Horizon Blue Cross Blue Shield of New Jersey (Horizon BCBSNJ) revealed that spending on branded specialty drugs – those used to treat complex, chronic health conditions that can require special handling, administration or monitoring – increased by 62.3 percent between 2013 and 2017. While those specialty drugs represent between 4-6 percent of prescriptions issued for branded drugs, they account for between 32 percent and 44 percent of the total spend on branded drugs. Prescription costs overall now account for 29 percent on average of Horizon’s total health care spending and are rising faster than any other component of claims (physician services, inpatient, outpatient, prescriptions) driven by the substantial increase in spending on these branded specialty drugs.
Horizon BCBSNJ’s findings are consistent with those contained in a “Health of America Report” on Prescription Drug Costs, released by the Blue Cross Blue Shield Association. The Association found that among commercially-insured members of Blue plans nationally, branded specialty drugs made up 3% of branded drug prescriptions filled, but accounted for 34 percent of total branded drug spending.
“Prescription drugs play an essential role in effectively treating people with very serious and significant illnesses, but their high cost is felt by everyone who pays a health insurance premium. Horizon has devoted considerable resources to programs designed to manage and contain overall drug spending, but this challenge requires that everyone who plays a role in health care join the effort to lower drug costs,” said Kevin P. Conlin, chief executive officer at Horizon BCBSNJ. “Just as we are collaborating with our value based providers to improve quality and lower costs, effectively addressing the cost of prescription drugs requires a multi-stakeholder approach that includes pharmaceutical companies, policymakers, payers, doctors, employers, and patients.”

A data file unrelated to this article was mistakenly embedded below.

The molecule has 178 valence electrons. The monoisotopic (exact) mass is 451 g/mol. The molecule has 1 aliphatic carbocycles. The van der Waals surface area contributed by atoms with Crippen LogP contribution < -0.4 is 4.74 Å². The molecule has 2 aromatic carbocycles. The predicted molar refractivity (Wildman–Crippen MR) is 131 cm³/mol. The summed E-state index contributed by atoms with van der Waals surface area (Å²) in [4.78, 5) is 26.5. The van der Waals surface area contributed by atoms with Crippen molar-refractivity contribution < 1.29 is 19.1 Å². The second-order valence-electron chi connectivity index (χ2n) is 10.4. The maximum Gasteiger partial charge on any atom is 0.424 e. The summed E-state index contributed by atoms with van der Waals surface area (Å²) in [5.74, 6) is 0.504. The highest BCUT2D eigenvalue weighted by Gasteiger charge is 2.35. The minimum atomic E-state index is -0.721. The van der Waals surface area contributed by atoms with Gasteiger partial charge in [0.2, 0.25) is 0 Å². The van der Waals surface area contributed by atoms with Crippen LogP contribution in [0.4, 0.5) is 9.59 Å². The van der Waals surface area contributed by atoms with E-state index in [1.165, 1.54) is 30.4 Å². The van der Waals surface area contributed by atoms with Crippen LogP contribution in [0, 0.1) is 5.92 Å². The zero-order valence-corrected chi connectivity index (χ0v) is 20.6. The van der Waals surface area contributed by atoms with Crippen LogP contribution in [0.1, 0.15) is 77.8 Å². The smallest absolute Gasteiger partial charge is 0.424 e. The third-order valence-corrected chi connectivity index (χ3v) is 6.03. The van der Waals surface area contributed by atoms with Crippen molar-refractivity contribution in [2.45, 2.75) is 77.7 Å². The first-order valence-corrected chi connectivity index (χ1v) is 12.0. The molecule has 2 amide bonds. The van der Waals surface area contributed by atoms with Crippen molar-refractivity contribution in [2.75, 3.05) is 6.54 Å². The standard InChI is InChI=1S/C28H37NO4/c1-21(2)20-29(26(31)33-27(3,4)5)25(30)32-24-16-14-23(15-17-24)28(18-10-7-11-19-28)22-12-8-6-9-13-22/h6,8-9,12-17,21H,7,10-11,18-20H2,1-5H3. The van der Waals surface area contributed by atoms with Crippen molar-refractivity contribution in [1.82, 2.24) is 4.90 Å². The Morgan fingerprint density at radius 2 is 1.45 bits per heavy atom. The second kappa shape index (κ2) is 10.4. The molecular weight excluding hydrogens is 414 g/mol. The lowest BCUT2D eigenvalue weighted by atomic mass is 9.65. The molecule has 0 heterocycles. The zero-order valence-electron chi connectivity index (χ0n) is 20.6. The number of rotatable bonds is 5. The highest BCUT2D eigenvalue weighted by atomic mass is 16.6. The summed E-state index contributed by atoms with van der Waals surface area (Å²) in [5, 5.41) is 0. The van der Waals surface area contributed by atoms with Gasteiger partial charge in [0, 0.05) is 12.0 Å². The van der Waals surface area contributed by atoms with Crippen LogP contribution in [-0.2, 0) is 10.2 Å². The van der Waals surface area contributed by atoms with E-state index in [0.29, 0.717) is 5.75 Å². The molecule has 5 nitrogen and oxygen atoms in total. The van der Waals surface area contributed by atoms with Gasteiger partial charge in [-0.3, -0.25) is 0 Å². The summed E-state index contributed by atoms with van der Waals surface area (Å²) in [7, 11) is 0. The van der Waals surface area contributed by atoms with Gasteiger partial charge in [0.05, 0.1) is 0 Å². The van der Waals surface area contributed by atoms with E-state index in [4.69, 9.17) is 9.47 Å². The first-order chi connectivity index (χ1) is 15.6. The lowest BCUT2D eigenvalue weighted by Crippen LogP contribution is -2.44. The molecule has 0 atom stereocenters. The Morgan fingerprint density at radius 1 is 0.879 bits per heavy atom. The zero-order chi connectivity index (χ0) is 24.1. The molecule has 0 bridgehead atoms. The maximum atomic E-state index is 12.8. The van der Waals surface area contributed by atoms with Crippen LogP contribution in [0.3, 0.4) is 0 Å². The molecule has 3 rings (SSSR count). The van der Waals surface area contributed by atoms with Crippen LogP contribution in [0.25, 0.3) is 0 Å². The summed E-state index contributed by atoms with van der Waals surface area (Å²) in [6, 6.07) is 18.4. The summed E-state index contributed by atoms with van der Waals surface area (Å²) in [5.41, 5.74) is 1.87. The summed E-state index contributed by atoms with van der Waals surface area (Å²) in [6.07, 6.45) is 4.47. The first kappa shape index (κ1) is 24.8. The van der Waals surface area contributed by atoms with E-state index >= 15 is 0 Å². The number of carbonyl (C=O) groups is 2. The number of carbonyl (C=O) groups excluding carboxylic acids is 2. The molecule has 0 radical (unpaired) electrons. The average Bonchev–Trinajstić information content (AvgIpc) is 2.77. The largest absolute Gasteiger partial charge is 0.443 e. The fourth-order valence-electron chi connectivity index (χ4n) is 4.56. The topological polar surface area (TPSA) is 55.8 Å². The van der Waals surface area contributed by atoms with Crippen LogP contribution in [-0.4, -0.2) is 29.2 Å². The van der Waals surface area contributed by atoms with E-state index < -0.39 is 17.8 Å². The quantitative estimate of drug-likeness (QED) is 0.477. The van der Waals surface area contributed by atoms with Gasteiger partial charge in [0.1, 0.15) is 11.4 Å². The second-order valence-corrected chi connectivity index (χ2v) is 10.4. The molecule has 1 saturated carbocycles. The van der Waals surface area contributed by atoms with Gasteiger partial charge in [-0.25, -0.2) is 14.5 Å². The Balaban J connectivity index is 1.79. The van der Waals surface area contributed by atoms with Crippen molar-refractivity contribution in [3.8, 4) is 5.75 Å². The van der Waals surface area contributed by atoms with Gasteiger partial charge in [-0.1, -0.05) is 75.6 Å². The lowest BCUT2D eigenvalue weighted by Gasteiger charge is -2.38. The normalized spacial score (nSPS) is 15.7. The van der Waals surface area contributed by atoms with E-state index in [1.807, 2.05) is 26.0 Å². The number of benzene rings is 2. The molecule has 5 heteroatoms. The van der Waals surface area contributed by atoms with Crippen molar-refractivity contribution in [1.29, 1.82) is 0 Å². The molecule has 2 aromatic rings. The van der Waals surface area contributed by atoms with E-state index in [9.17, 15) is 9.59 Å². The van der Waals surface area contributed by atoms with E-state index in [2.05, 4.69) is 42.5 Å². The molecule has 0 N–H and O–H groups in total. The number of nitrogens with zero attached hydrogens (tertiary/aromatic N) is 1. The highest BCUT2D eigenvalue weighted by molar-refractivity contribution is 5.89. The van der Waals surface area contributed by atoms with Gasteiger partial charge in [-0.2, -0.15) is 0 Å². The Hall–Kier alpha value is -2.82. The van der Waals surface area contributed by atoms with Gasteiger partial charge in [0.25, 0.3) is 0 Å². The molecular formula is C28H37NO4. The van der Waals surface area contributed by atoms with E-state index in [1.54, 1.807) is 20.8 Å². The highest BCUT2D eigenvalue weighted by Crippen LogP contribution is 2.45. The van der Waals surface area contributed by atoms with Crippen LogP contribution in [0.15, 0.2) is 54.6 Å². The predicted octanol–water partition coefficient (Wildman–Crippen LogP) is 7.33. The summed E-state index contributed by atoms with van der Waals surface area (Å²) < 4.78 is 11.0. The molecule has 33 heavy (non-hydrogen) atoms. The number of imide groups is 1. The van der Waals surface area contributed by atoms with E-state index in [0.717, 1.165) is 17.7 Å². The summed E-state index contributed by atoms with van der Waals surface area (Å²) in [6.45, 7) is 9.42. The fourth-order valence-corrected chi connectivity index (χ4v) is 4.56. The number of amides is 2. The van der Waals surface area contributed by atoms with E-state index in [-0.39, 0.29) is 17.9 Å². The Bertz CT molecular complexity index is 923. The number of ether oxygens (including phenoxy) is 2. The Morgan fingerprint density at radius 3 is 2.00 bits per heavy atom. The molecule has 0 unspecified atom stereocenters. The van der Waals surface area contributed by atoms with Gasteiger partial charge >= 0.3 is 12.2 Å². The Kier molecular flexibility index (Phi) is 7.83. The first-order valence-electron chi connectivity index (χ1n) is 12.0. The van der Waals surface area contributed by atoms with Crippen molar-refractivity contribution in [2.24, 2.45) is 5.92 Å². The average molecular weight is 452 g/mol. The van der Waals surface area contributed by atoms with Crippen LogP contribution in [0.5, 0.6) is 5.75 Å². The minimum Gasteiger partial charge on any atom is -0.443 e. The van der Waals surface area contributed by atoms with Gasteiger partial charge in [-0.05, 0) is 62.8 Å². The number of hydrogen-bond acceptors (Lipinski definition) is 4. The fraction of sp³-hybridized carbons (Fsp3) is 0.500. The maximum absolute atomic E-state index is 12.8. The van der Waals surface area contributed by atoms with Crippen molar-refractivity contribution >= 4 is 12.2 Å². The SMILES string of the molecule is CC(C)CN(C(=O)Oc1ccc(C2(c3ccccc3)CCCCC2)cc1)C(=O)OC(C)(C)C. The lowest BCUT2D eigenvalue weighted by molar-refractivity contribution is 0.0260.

“Pharmaceutical discoveries have changed medicine for the better. But we are going to have to come together to find a better way to pay for drugs that cost tens of thousands of dollars a month or hundreds of thousands of dollars for a course of treatment,” added Allen Karp, Horizon’s executive vice president for Health Care and Transformation Management. “Patients can play a critical role in controlling drug costs by asking their doctor or pharmacist whether generic or other lower cost drugs are available when getting a new prescription. For the overwhelming majority of prescriptions written, a lower cost alternative is available.”
Horizon BCBSNJ has implemented programs to manage and contain drug costs that approach the challenge from every direction: supplier, prescriber, and patient. The company is also exploring new ways to reduce confusion in the drug distribution chain including a shift that would enable members and not just plan sponsors to directly benefit from discounts and rebates offered by wholesalers, and manufacturers. A recently launched drug price transparency tool provides patient-specific drug and alternative cost information to prescribers at the point of care to lower drug and administrative costs. These programs exist in addition to those aimed at combatting New Jersey’s opioid crisis.
Other programs in place include:
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